Cortez is a tiny fishing village near Bradenton Beach, south of Tampa. Founded in the 1880s by watermen and fisher folk from North Carolina, this town is truly unique and hosts a vibrant maritime community. The maritime theme is explicit on the local landscape–I hadn’t spent five minutes in town before seeing rudders, anchors, buoys, nets, and other maritime paraphernalia prominently on display in front yards. This town, with its rich commercial fishing history and working waterfront, was a perfect place to host a conference on maritime heritage. In late October, Sam and I traveled to Cortez to attend this meeting, the first attempt in over 20 years to gather all of those parties interested in preserving Florida’s maritime past.

The conference was hosted by the Florida Maritime Museum at Cortez, and was organized in a very large part by our friend Jeff Moates, curator at the museum and a former LAMP archaeologist. The museum is housed in the old schoolhouse, built in 1912. It is currently being restored.
Upon our arrival, Jeff suggests we try lunch at the Star Fish Seafood House, located right on the water. We enjoy some of the fresh local fare–smoked mullet spread, fried grouper fingers, and a softshell crab sandwich–and meet some colorful local characters, including a transplanted fisherman named Sonny with some great stories.
Afterwards we meet at the museum for an introduction, and our hosts take us on a brief walking tour from the museum to an outlying building a few blocks away. The neighborhood is full of historic homes with tropical gardens and a distinctive stylistic flair, as seen in this front gate.
Our destination is the museum’s boatbuilding facility. The museum maintains a very active wooden boatbuilding program. Powered by volunteers and some skilled staff boatbuilders, this facility has produced a variety of traditional wooden boats–primarily vessels that were used for commercial fishing in these waters. They recently built a traditional lifeboat for the Lifesaving Station at Jacksonville Beach, my home town.
The following day we meet in the morning for the first session of papers. Here conference organizer Jeff Moates introduces the first speaker, renowned Florida archaeologist Barbara Purdy, whose paper is titled “Florida’s Maritime Heritage is the Heritage of Florida.”
There are over 40 attendees, and we are treated to a wide variety of presentations from archaeologists, professors, museum professionals, historians, anthropologists, and shipboard educators. Sam, LAMP’s Director of Archaeology, gives a great talk on LAMP’s new boatbuilding program. A head count indicates that seven conference attendees are current or former LAMP employees, which I think is a great testament to the Lighthouse’s influence on maritime archaeology in the state of Florida.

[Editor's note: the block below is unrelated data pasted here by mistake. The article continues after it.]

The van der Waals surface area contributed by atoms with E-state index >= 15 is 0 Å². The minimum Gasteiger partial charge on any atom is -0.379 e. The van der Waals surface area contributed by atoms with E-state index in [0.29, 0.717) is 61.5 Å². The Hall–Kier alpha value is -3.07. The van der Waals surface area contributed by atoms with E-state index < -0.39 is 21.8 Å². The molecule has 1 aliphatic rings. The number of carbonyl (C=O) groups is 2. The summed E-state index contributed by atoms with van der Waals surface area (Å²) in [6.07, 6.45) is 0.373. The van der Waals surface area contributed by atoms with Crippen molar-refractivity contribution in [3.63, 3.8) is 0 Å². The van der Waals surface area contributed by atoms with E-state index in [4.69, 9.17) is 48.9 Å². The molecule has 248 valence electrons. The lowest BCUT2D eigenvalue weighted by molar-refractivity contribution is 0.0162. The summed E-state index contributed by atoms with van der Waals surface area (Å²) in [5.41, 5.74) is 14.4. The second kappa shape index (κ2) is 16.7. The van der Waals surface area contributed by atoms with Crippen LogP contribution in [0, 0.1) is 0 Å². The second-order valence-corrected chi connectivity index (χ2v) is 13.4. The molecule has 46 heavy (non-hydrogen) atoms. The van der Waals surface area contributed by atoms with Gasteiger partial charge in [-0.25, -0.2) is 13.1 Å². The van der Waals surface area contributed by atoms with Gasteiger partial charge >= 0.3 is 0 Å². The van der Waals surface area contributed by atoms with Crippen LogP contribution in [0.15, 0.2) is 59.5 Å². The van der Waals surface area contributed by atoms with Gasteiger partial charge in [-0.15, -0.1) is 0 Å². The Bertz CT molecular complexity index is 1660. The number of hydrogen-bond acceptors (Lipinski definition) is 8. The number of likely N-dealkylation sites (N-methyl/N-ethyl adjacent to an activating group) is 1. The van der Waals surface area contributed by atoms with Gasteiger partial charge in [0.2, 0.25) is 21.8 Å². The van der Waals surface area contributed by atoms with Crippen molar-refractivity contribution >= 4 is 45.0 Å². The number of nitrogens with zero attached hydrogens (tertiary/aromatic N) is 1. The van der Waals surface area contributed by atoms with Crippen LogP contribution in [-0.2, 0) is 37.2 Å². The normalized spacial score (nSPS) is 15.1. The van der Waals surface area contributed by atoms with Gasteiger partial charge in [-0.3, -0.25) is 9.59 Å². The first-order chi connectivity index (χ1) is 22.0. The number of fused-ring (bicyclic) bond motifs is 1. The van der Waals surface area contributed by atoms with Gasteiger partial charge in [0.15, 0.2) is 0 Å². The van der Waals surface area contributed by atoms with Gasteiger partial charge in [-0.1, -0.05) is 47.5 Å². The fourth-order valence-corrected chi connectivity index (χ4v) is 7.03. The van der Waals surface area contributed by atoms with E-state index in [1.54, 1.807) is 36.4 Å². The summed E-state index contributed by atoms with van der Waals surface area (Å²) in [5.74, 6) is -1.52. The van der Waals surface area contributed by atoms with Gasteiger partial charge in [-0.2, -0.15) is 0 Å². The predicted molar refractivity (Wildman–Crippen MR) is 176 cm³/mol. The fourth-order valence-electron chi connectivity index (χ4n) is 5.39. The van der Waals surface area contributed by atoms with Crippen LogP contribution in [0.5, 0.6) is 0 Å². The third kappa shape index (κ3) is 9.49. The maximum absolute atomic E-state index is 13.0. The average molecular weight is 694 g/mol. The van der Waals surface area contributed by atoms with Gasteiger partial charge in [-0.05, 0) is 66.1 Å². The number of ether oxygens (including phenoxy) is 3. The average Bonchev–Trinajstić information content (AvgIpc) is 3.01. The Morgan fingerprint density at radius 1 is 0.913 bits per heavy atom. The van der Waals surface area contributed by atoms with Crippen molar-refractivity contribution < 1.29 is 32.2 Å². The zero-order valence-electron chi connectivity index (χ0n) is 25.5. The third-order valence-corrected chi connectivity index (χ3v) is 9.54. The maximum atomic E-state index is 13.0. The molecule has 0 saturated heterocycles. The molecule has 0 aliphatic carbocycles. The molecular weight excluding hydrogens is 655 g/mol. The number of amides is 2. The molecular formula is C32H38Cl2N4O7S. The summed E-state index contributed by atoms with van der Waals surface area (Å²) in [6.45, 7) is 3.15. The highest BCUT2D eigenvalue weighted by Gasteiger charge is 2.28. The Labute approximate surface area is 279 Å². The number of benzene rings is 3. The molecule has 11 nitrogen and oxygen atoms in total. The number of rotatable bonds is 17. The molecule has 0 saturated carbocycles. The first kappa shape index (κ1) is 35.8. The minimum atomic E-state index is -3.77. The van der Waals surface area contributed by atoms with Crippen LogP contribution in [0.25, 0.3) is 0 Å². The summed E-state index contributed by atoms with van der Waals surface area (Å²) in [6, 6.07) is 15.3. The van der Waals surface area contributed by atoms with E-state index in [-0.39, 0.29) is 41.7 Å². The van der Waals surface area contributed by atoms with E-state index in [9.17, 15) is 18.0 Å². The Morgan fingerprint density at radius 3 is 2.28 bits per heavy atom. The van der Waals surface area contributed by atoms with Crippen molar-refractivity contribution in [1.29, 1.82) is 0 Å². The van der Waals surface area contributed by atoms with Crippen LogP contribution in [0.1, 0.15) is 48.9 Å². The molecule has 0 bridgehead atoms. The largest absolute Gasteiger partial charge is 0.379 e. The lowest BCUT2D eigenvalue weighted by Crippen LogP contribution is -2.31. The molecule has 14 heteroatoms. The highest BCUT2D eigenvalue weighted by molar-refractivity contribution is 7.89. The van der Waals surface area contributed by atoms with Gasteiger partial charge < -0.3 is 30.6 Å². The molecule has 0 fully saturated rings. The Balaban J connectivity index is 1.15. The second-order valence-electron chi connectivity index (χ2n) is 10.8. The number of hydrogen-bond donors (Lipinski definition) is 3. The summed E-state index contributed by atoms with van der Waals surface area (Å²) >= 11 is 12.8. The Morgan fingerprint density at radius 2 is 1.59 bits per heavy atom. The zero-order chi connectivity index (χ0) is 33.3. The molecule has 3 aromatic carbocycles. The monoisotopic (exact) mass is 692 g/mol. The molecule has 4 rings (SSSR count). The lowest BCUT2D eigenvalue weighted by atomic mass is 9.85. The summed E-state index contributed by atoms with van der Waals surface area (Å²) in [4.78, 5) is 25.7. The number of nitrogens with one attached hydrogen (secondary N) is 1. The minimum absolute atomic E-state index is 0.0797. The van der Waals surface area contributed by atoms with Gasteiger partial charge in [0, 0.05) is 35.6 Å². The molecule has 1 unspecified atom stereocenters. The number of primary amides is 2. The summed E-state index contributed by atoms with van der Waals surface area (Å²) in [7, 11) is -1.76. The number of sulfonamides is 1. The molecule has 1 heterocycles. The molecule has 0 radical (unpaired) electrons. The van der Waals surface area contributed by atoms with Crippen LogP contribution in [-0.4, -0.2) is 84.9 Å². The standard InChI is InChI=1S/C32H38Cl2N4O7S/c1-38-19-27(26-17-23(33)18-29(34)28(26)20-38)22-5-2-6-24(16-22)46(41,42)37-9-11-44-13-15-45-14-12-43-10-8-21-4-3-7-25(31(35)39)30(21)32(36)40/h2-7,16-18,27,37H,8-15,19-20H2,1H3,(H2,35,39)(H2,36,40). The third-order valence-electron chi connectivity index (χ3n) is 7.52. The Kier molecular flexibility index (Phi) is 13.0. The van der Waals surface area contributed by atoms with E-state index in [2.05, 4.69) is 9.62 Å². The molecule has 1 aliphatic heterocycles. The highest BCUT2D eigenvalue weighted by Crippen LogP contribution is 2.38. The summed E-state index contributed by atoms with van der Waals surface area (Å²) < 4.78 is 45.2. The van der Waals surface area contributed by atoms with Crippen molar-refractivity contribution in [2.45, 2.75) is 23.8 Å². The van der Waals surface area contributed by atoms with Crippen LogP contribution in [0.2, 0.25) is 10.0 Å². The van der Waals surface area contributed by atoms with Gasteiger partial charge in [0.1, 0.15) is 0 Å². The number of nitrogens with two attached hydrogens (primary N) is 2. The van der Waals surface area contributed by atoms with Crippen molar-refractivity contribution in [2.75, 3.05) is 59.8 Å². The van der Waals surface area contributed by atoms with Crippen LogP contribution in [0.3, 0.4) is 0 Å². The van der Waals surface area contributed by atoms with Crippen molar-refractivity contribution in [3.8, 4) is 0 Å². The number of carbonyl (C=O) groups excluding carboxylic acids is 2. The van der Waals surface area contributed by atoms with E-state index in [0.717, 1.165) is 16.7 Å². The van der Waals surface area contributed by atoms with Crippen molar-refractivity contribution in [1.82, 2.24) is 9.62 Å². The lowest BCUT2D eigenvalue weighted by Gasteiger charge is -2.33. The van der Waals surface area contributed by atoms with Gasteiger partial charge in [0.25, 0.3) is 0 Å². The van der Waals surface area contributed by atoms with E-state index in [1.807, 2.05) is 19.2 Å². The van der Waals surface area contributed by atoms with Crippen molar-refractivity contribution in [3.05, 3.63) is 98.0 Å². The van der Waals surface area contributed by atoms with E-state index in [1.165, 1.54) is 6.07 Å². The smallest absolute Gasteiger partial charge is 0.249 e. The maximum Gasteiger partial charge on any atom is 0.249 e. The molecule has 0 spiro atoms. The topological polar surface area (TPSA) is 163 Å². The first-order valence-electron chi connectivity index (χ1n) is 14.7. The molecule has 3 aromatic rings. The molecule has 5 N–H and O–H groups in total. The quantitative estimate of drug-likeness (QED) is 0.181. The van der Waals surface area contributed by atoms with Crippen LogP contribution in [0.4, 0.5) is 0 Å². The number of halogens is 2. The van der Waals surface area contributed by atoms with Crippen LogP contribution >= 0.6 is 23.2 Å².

After the papers, we stroll down the street to a nearby boatyard to take a tour of the sailing ketch Galatea. This gaff-rigged ketch was recently purchased by an organization known as Aquarian Quest, which takes schoolkids on sailing cruises to learn about traditional seafaring and the marine environment. These guys were full of energy and they knew how to share it–they had the entire audience singing an old sea chantey during their presentation! Their ketch is currently undergoing a major re-built in Cortez, with the help of museum boatbuilders.
We get a great tour of the boat, inside and out. Here is Robin Moore, the County Archaeologist for St. Johns County, on the forward deck.
And here I am peeking out from between the vessel’s frames . . .
After we finally force ourselves away from the old vessel, it is not long before another waterfront pub finds a group of old archaeological friends. Seated from left to right, Dr. Sam Turner (LAMP), Greg Cook (University of West Florida), Dr. Amy Mitchell-Cook (UWF), Dr. Kira Kaufman (Florida Public Archaeology Network), Dr. Della Scott-Ireton (FPAN), Dr. Roger Smith (state Underwater Archaeologist), Jeff Moates (Florida Maritime Museum at Cortez), and Brian Adams (UWF).
All in all, this was a fantastic weekend. Not only did we get to experience a little-known traditional Florida fishing community, and catch up with old friends, but we got to meet lots of other folks in the maritime heritage community. Its energizing to know that, just as we at LAMP and the St. Augustine Lighthouse are dedicated to preserving the story of our oldest port, there are lots of other groups are just as determined to save the histories of other sections of Florida’s waterways. With its extensive coastline dividing the Atlantic from the Caribbean and the Gulf, our state has one of the richest maritime histories of any other in the U.S. Yet until recently Florida’s maritime heritage has been grossly underappreciated, and there has been relatively little communication between many of us working in this field as archaeologists, historians, and museum professionals. Those of us attending this conference quickly saw the benefits of forming a network of communication and cooperation, and we voted to form a new alliance, the Florida Maritime Heritage Association. Our hosts in Cortez want to make sure that this year’s gathering is but the first of many, and they asked us if LAMP and the Lighthouse would sponsor the meeting next year. We’re proud to take up the mantle. See you all next year in St. Augustine!